Special Prosecutor Says Perry Should Appear in Court

Gov. Rick Perry should not be excused from all hearings leading up to his felony trial, the special prosecutor in the criminal case said in a motion filed Wednesday.

Gov. Rick Perry speaks to the media and supporters after being booked at the Travis County Justice Center on August 19, 2014.
Gov. Rick Perry speaks to the media and supporters after being booked at the Travis County Justice Center on August 19, 2014.  Bob Daemmrich

Gov. Rick Perry should not be excused from all hearings leading up to his felony trial because the governor is no different than "any other citizen of Texas," the special prosecutor in the criminal case said in a motion filed Wednesday.

"The state does object to Mr. Perry's request to be permitted to not appear in court at all 'future non-evidentiary hearings' in this case," wrote Mike McCrum, the San Antonio lawyer who was appointed special prosecutor in the case. "From carpenters to lawyers to judges accused of anything from tickets to federal felonies, all are expected to appear in court."

McCrum's statements came in a three-page response to a request by Perry lawyer David Botsford to Visiting Judge Bert Richardson that the governor be excused from an Oct. 13 court hearing and all other hearings before his trial.

Botsford cited the governor's schedule and his job as the reasons that Perry be excused.

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"Indeed, there is absolutely no question that Governor Perry will appear whenever the Court requires his presence, for trial or otherwise," Perry lawyers Tony Buzbee, Tom Phillips and David Botsford wrote in their motion on Monday. "At the same time, his duties and responsibilities to the citizens of Texas and his pre-existing commitments relating thereto are appropriate factors for the Court's consideration.” 

In August, a grand jury indicted Perry on charges of coercing a public servant and abusing his official capacity as governor. The charges are related to Perry threatening to veto $7.5 million in state funds to the Travis County district attorney’s office if DA Rosemary Lehmberg refused to heed his request to step down following her drunken driving conviction. Perry vetoed the funding for the public integrity unit, which is a part of the Travis County DA’s office, after Lehmberg refused to resign. Perry has said that the charges were politically motivated.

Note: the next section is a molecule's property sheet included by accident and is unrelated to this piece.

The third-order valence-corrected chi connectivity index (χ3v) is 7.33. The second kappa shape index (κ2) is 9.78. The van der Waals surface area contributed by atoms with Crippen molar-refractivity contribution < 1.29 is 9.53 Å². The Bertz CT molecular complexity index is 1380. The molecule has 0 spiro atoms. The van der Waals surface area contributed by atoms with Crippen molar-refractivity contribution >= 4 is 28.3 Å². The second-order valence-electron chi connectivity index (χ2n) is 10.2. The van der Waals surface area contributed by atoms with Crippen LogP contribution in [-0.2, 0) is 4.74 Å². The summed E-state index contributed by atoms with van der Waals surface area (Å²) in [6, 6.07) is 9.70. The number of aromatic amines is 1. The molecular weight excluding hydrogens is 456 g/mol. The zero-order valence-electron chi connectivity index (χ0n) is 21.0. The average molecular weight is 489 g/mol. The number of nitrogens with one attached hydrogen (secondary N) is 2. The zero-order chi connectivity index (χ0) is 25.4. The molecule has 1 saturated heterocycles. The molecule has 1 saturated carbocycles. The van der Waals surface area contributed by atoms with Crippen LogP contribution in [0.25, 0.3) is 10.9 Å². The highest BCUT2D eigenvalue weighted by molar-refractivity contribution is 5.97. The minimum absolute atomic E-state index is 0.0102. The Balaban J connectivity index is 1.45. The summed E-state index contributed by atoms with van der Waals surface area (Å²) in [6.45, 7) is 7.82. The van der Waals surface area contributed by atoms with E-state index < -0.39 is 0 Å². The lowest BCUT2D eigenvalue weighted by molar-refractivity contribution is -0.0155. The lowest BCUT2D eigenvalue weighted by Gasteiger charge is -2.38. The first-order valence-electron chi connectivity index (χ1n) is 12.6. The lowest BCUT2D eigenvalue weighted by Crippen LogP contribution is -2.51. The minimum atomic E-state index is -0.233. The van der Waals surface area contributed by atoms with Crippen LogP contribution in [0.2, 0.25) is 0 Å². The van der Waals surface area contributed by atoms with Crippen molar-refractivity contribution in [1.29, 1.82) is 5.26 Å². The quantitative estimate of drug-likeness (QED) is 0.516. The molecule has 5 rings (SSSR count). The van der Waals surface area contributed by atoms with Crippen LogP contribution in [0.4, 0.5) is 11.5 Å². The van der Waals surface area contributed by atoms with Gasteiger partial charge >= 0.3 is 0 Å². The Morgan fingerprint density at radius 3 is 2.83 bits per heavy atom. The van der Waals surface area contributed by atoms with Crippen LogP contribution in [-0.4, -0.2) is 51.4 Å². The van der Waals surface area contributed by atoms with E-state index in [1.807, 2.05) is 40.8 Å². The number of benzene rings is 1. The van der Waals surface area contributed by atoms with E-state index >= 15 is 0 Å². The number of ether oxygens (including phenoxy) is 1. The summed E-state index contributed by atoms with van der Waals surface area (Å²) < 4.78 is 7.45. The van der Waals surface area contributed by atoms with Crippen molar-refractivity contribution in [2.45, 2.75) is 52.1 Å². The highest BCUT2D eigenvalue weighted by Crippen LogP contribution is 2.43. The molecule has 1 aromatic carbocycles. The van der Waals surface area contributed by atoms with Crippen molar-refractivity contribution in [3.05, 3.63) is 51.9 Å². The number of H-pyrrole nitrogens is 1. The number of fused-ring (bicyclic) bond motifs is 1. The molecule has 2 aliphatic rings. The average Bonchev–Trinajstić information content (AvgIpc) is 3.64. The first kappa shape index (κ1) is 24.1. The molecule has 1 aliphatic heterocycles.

The governor turned himself in for booking last month. After his mugshot and fingerprints were taken by sheriff's deputies, Perry held a rally outside the courthouse, and his office tweeted a photo of himself going out for ice cream afterwards.  

Now with only one brief court hearing held so far, filings between the special prosecutor and the governor's defense team have taken a more pointed tone.

"It is certainly not unusual for a judge to waive a defendant's presence at a non-evidentiary pretrial hearing," the Perry legal team wrote. "This is normally addressed by a verbal request to the Court, and in 37 years of practicing criminal defense, Mr. Botsford has never encountered a prosecutor who opposed such a request, in state or federal court. However, due to Mr. McCrum's opposition, this motion is being filed."

McCrum rejected the Perry team's assertion that having the governor excused from pretrial hearings was nothing out of the ordinary.

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"The common practice in Travis County, Texas, is that defendants must appear at all pretrial court settings, regardless of whether it is anticipated the court setting will be 'evidentiary' in scope," McCrum wrote.

McCrum also accused the governor's legal counsel of asking for "special favor" by requesting a “blanket” waiver of appearance to all pre-trial hearings for the governor. 

Disclosure: Tony Buzbee is a major donor to The Texas Tribune. A complete list of Tribune donors and sponsors can be viewed here.